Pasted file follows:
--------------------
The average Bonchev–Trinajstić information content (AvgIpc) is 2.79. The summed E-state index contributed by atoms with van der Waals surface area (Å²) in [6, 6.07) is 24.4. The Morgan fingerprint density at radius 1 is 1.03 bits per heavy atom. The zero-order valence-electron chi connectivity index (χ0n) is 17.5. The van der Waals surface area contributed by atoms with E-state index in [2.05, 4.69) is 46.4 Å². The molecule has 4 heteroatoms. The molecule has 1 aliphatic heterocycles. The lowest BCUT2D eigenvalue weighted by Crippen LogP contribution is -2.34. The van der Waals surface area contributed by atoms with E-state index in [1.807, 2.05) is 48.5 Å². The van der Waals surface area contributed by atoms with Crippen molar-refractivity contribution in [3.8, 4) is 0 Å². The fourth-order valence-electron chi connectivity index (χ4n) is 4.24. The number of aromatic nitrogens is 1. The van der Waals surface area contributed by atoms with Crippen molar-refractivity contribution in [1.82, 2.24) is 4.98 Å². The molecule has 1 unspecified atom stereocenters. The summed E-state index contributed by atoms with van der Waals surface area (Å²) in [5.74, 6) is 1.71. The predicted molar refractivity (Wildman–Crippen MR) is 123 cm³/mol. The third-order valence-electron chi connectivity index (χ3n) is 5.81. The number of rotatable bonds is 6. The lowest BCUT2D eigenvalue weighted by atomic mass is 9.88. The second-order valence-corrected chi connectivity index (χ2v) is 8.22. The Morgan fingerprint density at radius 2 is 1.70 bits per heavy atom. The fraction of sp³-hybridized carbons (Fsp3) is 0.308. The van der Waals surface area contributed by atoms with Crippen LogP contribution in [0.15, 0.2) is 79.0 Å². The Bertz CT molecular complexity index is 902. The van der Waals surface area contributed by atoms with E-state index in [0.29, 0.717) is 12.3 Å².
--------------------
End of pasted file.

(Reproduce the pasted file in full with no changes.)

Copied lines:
The average Bonchev–Trinajstić information content (AvgIpc) is 2.79. The summed E-state index contributed by atoms with van der Waals surface area (Å²) in [6, 6.07) is 24.4. The Morgan fingerprint density at radius 1 is 1.03 bits per heavy atom. The zero-order valence-electron chi connectivity index (χ0n) is 17.5. The van der Waals surface area contributed by atoms with E-state index in [2.05, 4.69) is 46.4 Å². The molecule has 4 heteroatoms. The molecule has 1 aliphatic heterocycles. The lowest BCUT2D eigenvalue weighted by Crippen LogP contribution is -2.34. The van der Waals surface area contributed by atoms with E-state index in [1.807, 2.05) is 48.5 Å². The van der Waals surface area contributed by atoms with Crippen molar-refractivity contribution in [3.8, 4) is 0 Å². The fourth-order valence-electron chi connectivity index (χ4n) is 4.24. The number of aromatic nitrogens is 1. The van der Waals surface area contributed by atoms with Crippen molar-refractivity contribution in [1.82, 2.24) is 4.98 Å². The molecule has 1 unspecified atom stereocenters. The summed E-state index contributed by atoms with van der Waals surface area (Å²) in [5.74, 6) is 1.71. The predicted molar refractivity (Wildman–Crippen MR) is 123 cm³/mol. The third-order valence-electron chi connectivity index (χ3n) is 5.81. The number of rotatable bonds is 6. The lowest BCUT2D eigenvalue weighted by atomic mass is 9.88. The second-order valence-corrected chi connectivity index (χ2v) is 8.22. The Morgan fingerprint density at radius 2 is 1.70 bits per heavy atom. The fraction of sp³-hybridized carbons (Fsp3) is 0.308. The van der Waals surface area contributed by atoms with Crippen LogP contribution in [0.15, 0.2) is 79.0 Å². The Bertz CT molecular complexity index is 902. The van der Waals surface area contributed by atoms with E-state index in [0.29, 0.717) is 12.3 Å².